Failure to Launch Program for Young Adults
Young adulthood is “supposed” to be a period of making new friends, exploring various job opportunities, and learning more about oneself and one’s role in society. For many teenagers and 20-somethings, this process is not as linear and their fear of the future may halt their progress towards these goals. They may be used to their comfort zone and are scared of entering the zone of proximal development, where they can learn new skills with the mentorship and assistance of others. Feelings of denial and hopelessness can lead to failure to launch during these transitional periods. Failure to launch programs give young adults the tools to launch into independence successfully.
The guide is meant to be comprehensive, but as such, not every section will be applicable to everyone. Instead, we invite you to click on the links in the table of contents to jump to the sections that most interest you.
What Does Failure to Launch Mean in Young Adulthood?
For young adults, failure to launch is a complex situation. In life, transitions are fundamental and essential. While failure to launch is often used to describe the transition immediately after high school, it can occur after any major transition in one’s life. Sometimes, failure to launch is subjective based on personal expectations and can be a gradual realization that one is not where they thought they would be.
Independence and self-sufficiency is critical during transitional stages of young adulthood. This stage is full of unknowns that a young adult might face, testing their limits and challenging them. Many individuals enter young adulthood, realizing that they’ve underestimated the skills and responsibilities of assuming an adult role. They equate independence with freedom, not the ability to make healthy choices on their own. When they gain this freedom, they may realize that they are not prepared to take these initiatives, especially if they are used to relying on others to complete tasks for them and make decisions for them. blueFire PulsaR supports young adults as they transition into adulthood and overcome challenges associated with failure to launch.
What are the Signs of Failure to Launch in Young Adults?
Young adults may experience failure to launch for a number of reasons. They may be struggling academically, have difficulty maintaining relationships, or mental health struggles may affect their motivation or energy to work towards their goals. As young adults struggle to come up with realistic goals, they may have a hard time feeling a sense of achievement and instead, feel an immense pressure to succeed that leads them to doubt their potential.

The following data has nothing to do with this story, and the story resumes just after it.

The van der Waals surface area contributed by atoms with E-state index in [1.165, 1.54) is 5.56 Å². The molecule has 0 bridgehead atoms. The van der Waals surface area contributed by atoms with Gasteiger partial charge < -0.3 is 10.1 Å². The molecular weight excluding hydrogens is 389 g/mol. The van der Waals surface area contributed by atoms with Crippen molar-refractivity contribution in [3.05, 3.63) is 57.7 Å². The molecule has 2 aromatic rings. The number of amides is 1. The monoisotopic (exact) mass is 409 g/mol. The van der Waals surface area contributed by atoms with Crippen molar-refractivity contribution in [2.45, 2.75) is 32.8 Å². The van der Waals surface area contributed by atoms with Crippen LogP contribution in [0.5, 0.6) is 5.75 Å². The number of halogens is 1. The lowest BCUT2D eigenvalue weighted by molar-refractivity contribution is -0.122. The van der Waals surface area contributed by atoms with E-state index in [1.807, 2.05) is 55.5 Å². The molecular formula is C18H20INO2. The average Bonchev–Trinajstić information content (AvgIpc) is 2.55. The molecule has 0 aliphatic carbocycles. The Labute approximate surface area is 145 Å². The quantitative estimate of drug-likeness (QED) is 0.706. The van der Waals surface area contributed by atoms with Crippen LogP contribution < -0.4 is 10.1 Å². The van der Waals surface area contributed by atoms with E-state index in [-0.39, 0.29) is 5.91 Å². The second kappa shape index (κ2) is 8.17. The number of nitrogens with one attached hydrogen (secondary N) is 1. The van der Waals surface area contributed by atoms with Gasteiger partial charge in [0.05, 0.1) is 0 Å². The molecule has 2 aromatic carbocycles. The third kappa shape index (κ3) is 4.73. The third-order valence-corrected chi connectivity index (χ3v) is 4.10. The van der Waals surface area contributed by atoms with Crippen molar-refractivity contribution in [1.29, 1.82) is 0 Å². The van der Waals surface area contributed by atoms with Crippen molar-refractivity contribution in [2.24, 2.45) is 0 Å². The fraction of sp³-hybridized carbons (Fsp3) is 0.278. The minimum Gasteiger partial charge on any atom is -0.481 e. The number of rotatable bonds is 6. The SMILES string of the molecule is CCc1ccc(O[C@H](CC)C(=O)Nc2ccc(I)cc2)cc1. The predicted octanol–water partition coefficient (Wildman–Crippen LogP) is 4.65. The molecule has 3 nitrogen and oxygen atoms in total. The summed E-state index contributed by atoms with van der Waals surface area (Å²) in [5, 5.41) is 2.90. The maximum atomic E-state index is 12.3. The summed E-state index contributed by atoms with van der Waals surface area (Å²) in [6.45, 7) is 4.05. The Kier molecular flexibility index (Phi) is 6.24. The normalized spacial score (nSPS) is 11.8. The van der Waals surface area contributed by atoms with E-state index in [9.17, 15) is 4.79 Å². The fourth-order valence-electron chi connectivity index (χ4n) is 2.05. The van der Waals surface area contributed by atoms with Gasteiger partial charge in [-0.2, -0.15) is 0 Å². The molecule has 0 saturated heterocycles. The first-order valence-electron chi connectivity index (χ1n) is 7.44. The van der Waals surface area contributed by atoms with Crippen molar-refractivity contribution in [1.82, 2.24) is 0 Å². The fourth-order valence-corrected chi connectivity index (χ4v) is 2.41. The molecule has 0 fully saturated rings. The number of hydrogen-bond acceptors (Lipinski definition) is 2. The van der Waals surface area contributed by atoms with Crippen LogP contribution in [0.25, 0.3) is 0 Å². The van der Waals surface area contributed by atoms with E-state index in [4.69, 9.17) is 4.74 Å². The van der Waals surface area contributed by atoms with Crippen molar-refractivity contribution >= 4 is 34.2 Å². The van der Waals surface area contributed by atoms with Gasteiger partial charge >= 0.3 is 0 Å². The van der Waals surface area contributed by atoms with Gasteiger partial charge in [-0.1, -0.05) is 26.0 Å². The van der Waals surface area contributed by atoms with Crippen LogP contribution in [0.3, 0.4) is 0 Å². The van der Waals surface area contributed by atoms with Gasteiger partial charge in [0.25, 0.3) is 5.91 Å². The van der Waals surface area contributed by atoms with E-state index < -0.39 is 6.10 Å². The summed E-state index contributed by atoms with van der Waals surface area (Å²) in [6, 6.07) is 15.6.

Signs of failure to launch in young adults may include:
- Not knowing what to do with unstructured time
- Lack of meaningful relationships
- Poor self-care habits, including changes in sleep schedule or appetite
- Limited motivation and purpose in life
- Problems finding and maintaining employment
- Postponing postsecondary education or dropping out of college
- Ongoing depression and anxiety
- Resistance to support offered by friends and family
- Hopelessness about the future
How Does blueFire PulsaR Help Young Adults Set Goals and Gain Independence?
Wilderness therapy programs, like blueFire PulsaR, are designed to help young adults take charge of their lives. We understand that young adulthood is a difficult period for navigating relationships, particularly with family members. As young adults are in a transitional period in their life, they often struggle to understand what relationships should look like. College friends may feel like “party friends” or “temporary” friends and parent relationships may no longer seem as important. We remind the young adults we work with that there is a difference between doing things alone and actually being independent.
Our focus is on teaching students life skills that will help them launch into independence, like communication, emotion regulation, and problem-solving. These skills are learned and practiced through adventure activities, community service opportunities, and group therapy. With feedback from a supportive group of peers, young adults are encouraged to reflect on and reimagine their personal goals and the steps they may need to take to work towards them. Learning these skills in a group setting helps young adults build confidence that they have valuable skills and realistic goals that are recognized by others. A wilderness therapy environment is designed to help young adults discover their full potential in life and provide guidance to young adults as they pave a successful future for themselves.
How Does Wilderness Therapy Address Failure to Launch?
- Adventure Therapy as the centerpiece of a program which explores personal growth through a variety of new experiences: rock climbing, backpacking, mountain biking, canoeing, white water rafting, cross country skiing, snowshoeing, hiking, horsemanship, caving, historical outings
- Service work in the community which helps clients expand their worldview and think of the needs of others.
- Daily yoga, meditation and mindfulness
- Weekly equine therapy to develop healthy relationships and improved communication
- More therapy as therapists are “in the field” with clients four days per week
- Individual therapy two times per week. Group therapy four times per week.
- A family-centered approach involving parents in a comprehensive program to reconnect the entire family through a family systems process when appropriate